W3C home > Mailing lists > Public > public-html@w3.org > June 2009

Re: Issues of @summary and use of data for "decisions"

From: Sam Ruby <rubys@intertwingly.net>
Date: Tue, 23 Jun 2009 12:02:53 -0400
Message-ID: <4A40FCAD.2030704@intertwingly.net>
To: Shelley Powers <shelley.just@gmail.com>
CC: HTMLWG WG <public-html@w3.org>
Shelley Powers wrote:
> Before the teleconference this week, since @summary is the top agenda
> item, one of the issues associated with @summary is the fact that the
> HTML 5 sole author, Ian Hickson,  based his decision on pulling
> @summary (or I should say, collapsing it into caption) on data queries
> he made against Google's index.
> Though CSSquirrel addressed this issue humorously(1), several of us
> have expressed concern about decisions being made on proprietary data,
> especially since the use of proprietary data is counter to independent
> verification (2). I've been lectured on how HTML5 is derived from the
> use of scientific methodology(3), yet independent verification of data
> is an underlying component of true scientific research.
> Other data sources have also been queried, and the results have been
> used to challenge @alt, @longdesc, @summary, and other accessibility
> attributes. Focusing specifically on @summary, data queried from a
> couple of different sources, neither of which is all encompassing,
> shows that the @summary attribute is used incorrectly a significant
> number of times (4). This is then used as some kind of empirical proof
> that the @summary attribute should be pulled.
> Yet the same data also demonstrates that HTML tables are, themselves,
> used incorrectly. However, a decision wasn't made to eliminate HTML
> tables. Instead, text was added to the HTML 5 specification to clarify
> how HTML tables are used, in order to hopefully increase the accuracy
> of HTML table use. One then has to ask, why this same practice wasn't
> applied to @summary? Why wasn't clarifying text added to HTML5 in
> order to facilitate more accurate use of @summary.
> That's the problem with this process, and this practice: it is applied
> inconsistently, and used more to justify personal opinion than as a
> basis for a "best practice".
> The problem is compounded because the data is waved, like a flag of
> victory, in the faces of people who express concerns, or attempt to
> interject other opinions. More importantly, it is used to override
> those who are a), chartered by the W3C to specifically deal with the
> issues, and b) to undercut those with experience and expertise in
> accessibility. In fact, such experts are typically treated either with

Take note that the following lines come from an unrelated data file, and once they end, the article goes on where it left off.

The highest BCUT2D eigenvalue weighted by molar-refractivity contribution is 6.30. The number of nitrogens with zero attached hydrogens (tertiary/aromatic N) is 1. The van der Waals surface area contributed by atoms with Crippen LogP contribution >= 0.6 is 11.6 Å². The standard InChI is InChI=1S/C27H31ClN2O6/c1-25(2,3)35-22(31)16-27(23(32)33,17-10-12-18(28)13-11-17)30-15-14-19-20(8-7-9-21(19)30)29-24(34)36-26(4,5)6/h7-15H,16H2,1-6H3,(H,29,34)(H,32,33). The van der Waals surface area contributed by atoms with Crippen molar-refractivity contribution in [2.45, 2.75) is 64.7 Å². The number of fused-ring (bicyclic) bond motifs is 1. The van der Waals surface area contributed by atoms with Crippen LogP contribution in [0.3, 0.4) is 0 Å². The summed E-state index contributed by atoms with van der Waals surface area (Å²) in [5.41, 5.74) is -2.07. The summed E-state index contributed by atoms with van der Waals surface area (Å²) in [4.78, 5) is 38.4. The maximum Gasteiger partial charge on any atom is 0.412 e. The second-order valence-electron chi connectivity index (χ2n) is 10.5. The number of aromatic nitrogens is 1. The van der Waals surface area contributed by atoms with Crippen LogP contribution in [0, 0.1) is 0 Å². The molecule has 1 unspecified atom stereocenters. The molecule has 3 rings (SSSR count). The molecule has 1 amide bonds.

> thinly veiled disdain, or out and out derision, if not directly in
> these lists, passively, and indirectly, in the WhatWG IRC(6).
> I don't understand the WhatWG disdain for people with years of
> experience and specialized training. Hubris comes to mind.
> Regardless, when moving forward on the topic of @summary, and the
> issue of "data" is brought up again, I hope that people keep in mind
> that the use of "data" as justification for decisions in HTML5 has not
> been without challenge, or controversy. A reference to "data" should
> not be used to end the discussions, nor should the reference to
> "data", by itself, continue to be sole justification for overriding
> other's concerns.

When I asked about font, I had a number of goals in mind - the primary 
one being to assess whether "yanked" was an appropriate description. 
Looking through the responses, the preponderance of the responses I saw 
focused on with whether font was a good idea.  There was next to nothing 
said on expectations set by prior specifications.  If anybody sees this 
differently, please speak up.

Even if my assessment is correct, that doesn't mean that no (as in zero) 
weight should be given to prior specifications, but it does mean that we 
should not treat as a given that things specified in the past are to be 
carried forward.  Ian (and others) have asked for use cases.  I've seen 
mention of other potential long term solutions that might do a better 
job than @summary has done to date.

I don't believe that data has been ever given as the sole justification 
in these discussions.  There are people who have listened to the use 
cases provided, and come to the conclusion that @summary is not the best 
solution to the use cases provided.  When asked, data has been provided.

I'd like this discussion to be based on something more than who has the 
most years of experience.  Data, reason, and use cases seem to be a 
reasonable way to proceed.  As does (but at a much lower weight) 
discussions on what prior editions of HTML may have suggested.

> Shelley

- Sam Ruby

> (1) http://www.cssquirrel.com/2009/06/22/comic-update-who-really-is-the-wizard-of-html5/
> (2) http://lists.w3.org/Archives/Public/public-html/2009Jun/0204.html
> (3) http://krijnhoetmer.nl/irc-logs/whatwg/20090604
> (4) http://philip.html5.org/data/table-summary-values-dotbot.html
> (5) http://lists.w3.org/Archives/Public/www-archive/2009Jun/0026.html
> (6) http://krijnhoetmer.nl/irc-logs/whatwg/20090623
Received on Tuesday, 23 June 2009 16:03:36 UTC

This archive was generated by hypermail 2.4.0 : Saturday, 9 October 2021 18:44:49 UTC